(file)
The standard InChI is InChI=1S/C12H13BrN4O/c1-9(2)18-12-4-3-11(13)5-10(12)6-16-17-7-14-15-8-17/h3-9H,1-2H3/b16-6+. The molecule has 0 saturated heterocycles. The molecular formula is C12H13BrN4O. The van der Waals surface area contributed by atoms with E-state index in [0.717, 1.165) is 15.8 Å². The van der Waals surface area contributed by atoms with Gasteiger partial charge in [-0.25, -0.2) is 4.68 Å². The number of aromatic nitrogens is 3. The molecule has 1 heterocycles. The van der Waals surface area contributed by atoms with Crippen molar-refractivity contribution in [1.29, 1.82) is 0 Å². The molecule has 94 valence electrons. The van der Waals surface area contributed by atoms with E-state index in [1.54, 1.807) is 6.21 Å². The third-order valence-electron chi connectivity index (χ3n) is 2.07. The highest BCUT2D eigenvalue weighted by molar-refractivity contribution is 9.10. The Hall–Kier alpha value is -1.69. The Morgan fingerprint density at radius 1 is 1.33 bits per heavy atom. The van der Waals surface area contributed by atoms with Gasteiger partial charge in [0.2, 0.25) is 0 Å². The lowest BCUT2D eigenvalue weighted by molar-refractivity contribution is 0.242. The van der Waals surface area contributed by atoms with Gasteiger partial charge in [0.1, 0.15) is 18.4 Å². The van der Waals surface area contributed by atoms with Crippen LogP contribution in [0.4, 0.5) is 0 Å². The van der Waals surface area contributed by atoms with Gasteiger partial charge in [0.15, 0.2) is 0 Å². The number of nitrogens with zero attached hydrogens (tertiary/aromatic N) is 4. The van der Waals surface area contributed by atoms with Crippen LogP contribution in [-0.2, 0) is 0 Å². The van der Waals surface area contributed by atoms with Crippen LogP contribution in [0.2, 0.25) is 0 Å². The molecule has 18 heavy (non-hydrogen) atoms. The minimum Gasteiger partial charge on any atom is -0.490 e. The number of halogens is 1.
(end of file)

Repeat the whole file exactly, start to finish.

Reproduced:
The standard InChI is InChI=1S/C12H13BrN4O/c1-9(2)18-12-4-3-11(13)5-10(12)6-16-17-7-14-15-8-17/h3-9H,1-2H3/b16-6+. The molecule has 0 saturated heterocycles. The molecular formula is C12H13BrN4O. The van der Waals surface area contributed by atoms with E-state index in [0.717, 1.165) is 15.8 Å². The van der Waals surface area contributed by atoms with Gasteiger partial charge in [-0.25, -0.2) is 4.68 Å². The number of aromatic nitrogens is 3. The molecule has 1 heterocycles. The van der Waals surface area contributed by atoms with Crippen molar-refractivity contribution in [1.29, 1.82) is 0 Å². The molecule has 94 valence electrons. The van der Waals surface area contributed by atoms with E-state index in [1.54, 1.807) is 6.21 Å². The third-order valence-electron chi connectivity index (χ3n) is 2.07. The highest BCUT2D eigenvalue weighted by molar-refractivity contribution is 9.10. The Hall–Kier alpha value is -1.69. The Morgan fingerprint density at radius 1 is 1.33 bits per heavy atom. The van der Waals surface area contributed by atoms with Gasteiger partial charge in [0.2, 0.25) is 0 Å². The lowest BCUT2D eigenvalue weighted by molar-refractivity contribution is 0.242. The van der Waals surface area contributed by atoms with Gasteiger partial charge in [0.1, 0.15) is 18.4 Å². The van der Waals surface area contributed by atoms with Crippen LogP contribution in [0.4, 0.5) is 0 Å². The van der Waals surface area contributed by atoms with Gasteiger partial charge in [0.15, 0.2) is 0 Å². The number of nitrogens with zero attached hydrogens (tertiary/aromatic N) is 4. The van der Waals surface area contributed by atoms with Crippen LogP contribution in [-0.2, 0) is 0 Å². The van der Waals surface area contributed by atoms with Crippen LogP contribution in [0.2, 0.25) is 0 Å². The molecule has 18 heavy (non-hydrogen) atoms. The minimum Gasteiger partial charge on any atom is -0.490 e. The number of halogens is 1.